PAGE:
I could probably write a dozen or more columns on the subject of education. Perhaps I will as time goes on, but my subject today is school vouchers. Funds for primary and secondary education are collected by various government agencies and are used for public schools. A school voucher program would allow a parent to receive funding for their child’s private or home-schooling education.
Currently, in our state, a parent who chooses a learning experience outside the public school system must pay for it themselves. The funds they are already paying into the system can’t be used for other choices.
Many say, “Who will pay for those with special needs that are, many times, more expensive than the average child? What about disadvantaged children that need school lunches or special transportation?”
I do not propose something that eliminates those programs. I firmly believe that the education of all children is probably the single most important expenditure the state and local governments have for the future of society.
I propose the voucher amount each child gets to be based on the amount that would have been spent on that individual child in the district where he or she resides. In other words, if the child has special needs, the funds would be the equivalent for any special needs child in that district. So where would we get extra money for the special needs children? Whether we assign public school funds or adopt a voucher system, the money would come from the same place. It would come from couples that do not have children, single people, and parents with children in public school. Don’t forget, that parents who use vouchers are still paying into the system while using vouchers.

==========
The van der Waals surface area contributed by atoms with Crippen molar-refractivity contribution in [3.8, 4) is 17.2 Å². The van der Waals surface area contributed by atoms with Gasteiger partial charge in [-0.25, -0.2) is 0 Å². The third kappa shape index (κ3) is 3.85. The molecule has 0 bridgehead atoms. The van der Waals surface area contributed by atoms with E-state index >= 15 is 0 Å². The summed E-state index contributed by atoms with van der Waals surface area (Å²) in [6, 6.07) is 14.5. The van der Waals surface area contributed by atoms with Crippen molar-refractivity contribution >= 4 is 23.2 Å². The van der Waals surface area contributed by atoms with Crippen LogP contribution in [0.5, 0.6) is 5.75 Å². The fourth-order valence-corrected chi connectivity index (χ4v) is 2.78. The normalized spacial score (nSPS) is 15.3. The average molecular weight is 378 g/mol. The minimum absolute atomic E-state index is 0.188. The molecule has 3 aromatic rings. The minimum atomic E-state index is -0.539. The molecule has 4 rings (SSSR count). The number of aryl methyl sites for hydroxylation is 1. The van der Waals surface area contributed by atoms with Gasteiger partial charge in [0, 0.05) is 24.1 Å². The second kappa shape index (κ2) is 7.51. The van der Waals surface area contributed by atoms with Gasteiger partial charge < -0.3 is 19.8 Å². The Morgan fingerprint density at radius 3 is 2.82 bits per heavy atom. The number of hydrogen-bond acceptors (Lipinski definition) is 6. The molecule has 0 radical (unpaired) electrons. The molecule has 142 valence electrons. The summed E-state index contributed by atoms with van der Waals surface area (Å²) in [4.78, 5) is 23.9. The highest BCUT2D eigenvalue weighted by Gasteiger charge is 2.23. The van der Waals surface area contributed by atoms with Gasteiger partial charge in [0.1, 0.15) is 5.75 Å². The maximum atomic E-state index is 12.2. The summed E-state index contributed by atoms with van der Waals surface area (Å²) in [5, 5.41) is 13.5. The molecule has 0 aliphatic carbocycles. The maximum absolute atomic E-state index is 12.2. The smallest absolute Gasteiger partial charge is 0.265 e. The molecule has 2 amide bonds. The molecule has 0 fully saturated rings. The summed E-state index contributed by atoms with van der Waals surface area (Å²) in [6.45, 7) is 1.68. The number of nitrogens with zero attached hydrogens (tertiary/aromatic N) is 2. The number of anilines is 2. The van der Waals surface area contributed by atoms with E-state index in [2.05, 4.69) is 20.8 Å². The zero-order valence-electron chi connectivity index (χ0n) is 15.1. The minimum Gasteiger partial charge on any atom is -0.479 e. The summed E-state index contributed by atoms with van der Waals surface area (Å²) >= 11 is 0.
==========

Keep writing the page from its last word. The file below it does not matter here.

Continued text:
Many parents think that private schools wouldn’t be covered by the vouchers. In some cases, perhaps not, but statistics show the average cost of education in Texas public schools per student is approximately $9,500. The average for private schools is just over $8,500. Homeschooling may cost more if you consider that someone has to be home to teach instead of going to work every day. For that reason, I believe the home-schooled pupil should receive the same amount of funding as the voucher for a private school.
There are those that think this would destroy the public school system by taking those funds from a school district that has facilities, teachers, and expenses that are geared toward all the children in the district. I will admit that adjustments will have to be made but consider this, there are a limited number of private school slots available in any given district. Additionally, few parents would be willing to home-school and meet all the required academic requirements. Currently, most school systems are overcrowded, and it would take years of private school growth to underutilize a district’s public facilities.
As for homeschooling, I would expect that the parent homeschooling would have to meet certain requirements as well as routine academic achievement tests for the children as long as they are receiving voucher money. I have personally known several families that homeschooled their children, and in each case, the children would have been in the top 10% of any public school class, were well-rounded socially, and had a strong sense of responsibility. I know of several parents in Ellis County that home school their kids, and I challenge you to find any of them failing to provide top-notch education to their children.